Thursday, January 17, 2008

Book Review: Water for Elephants

(disclaimer: Didn't take notes or mark pages. Just read it.)

Remember that final exam in college when your mind blanked and you scribbled away with blind panic? Jacob Jankowski flees Cornell in Sara Gruen's Water for Elephants and joins the circus instead.

(In all fairness to a sweetly flawed, sincere character, he'd just found out both parents were killed in a car crash.)

Jacob jumps aboard a moving train and ends up among the lowly grunt workers of the corrupt Benzini Brothers traveling circus. One unfinished exam from a veterinary degree, he finagles a job as staff vet.

The story is told by elder Jacob who, in present-day chapters, waits in a nursing home for his family to take him to a circus performance. Old Jacob lives mostly in his memories to escape the gelatinous grub and senile compatriots that comprise his actual day-to-day. The character is consistent across decades -- both are prone to grumpy self-indignance. This honest self-awareness kept me on board with him for what otherwise could have been unconvincing heroicism.

Because truth is, the story itself is fraught with cliches -- the characters that should be bad are, the working men are gruff but kindly, Jacob and the leggy performer, Marlena, fall in love at first sight. The circus freaks have their own moral system distinct from Jacob's Ivy League past but, in the carnivalesque tradition, a reader that withholds judgment is rewarded by coming to the usual broader understanding of goodness.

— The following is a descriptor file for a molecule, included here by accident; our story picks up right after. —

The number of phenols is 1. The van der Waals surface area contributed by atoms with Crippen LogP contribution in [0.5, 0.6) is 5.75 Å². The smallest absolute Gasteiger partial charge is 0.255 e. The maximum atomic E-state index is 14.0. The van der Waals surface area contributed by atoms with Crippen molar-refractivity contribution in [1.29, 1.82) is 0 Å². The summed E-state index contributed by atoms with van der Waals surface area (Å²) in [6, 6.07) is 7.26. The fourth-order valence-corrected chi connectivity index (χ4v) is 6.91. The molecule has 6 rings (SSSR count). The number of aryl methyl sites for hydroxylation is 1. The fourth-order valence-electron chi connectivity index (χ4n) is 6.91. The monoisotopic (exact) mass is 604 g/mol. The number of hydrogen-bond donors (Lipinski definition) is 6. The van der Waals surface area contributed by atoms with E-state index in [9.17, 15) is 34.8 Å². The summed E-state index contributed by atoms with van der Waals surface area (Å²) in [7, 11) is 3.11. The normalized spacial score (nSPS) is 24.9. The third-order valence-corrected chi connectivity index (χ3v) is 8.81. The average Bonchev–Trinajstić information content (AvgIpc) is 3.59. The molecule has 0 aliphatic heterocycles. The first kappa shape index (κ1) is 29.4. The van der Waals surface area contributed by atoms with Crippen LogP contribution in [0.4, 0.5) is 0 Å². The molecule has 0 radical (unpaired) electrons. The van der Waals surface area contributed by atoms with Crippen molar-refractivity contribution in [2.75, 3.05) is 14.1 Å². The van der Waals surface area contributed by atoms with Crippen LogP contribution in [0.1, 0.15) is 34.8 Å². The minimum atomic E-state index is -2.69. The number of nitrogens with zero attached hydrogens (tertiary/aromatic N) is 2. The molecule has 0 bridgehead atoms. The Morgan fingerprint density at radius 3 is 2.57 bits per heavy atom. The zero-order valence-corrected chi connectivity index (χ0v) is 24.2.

While cliche, the story is well-told. At one point Jacob, murder on the brain, creeps from car to car with Robin Hood cunning atop a racing train with a dagger between his teeth. That the dagger actually tears this hero's lips makes him more of one.

My biggest complaint is that the circus becomes a flat backdrop for the machinations of Jacob, Marlena and her husband, the cruel but charming August. That Gruen can evoke the gritty chaos of circus life when she wishes makes me wish she did so more often. It's compelling. This makes sense when, in an ending author's note, she says the novel was inspired by an archive of circus photos (some featured between chapters) that fired a scholarly fascination with the lifestyle.

Despite shortcomings, Gruen's poised prose and narrative construction -- the prologue foretells the end, but the final twist is a surprise even though you've read it all before -- make Water for Elephants a worthy read.

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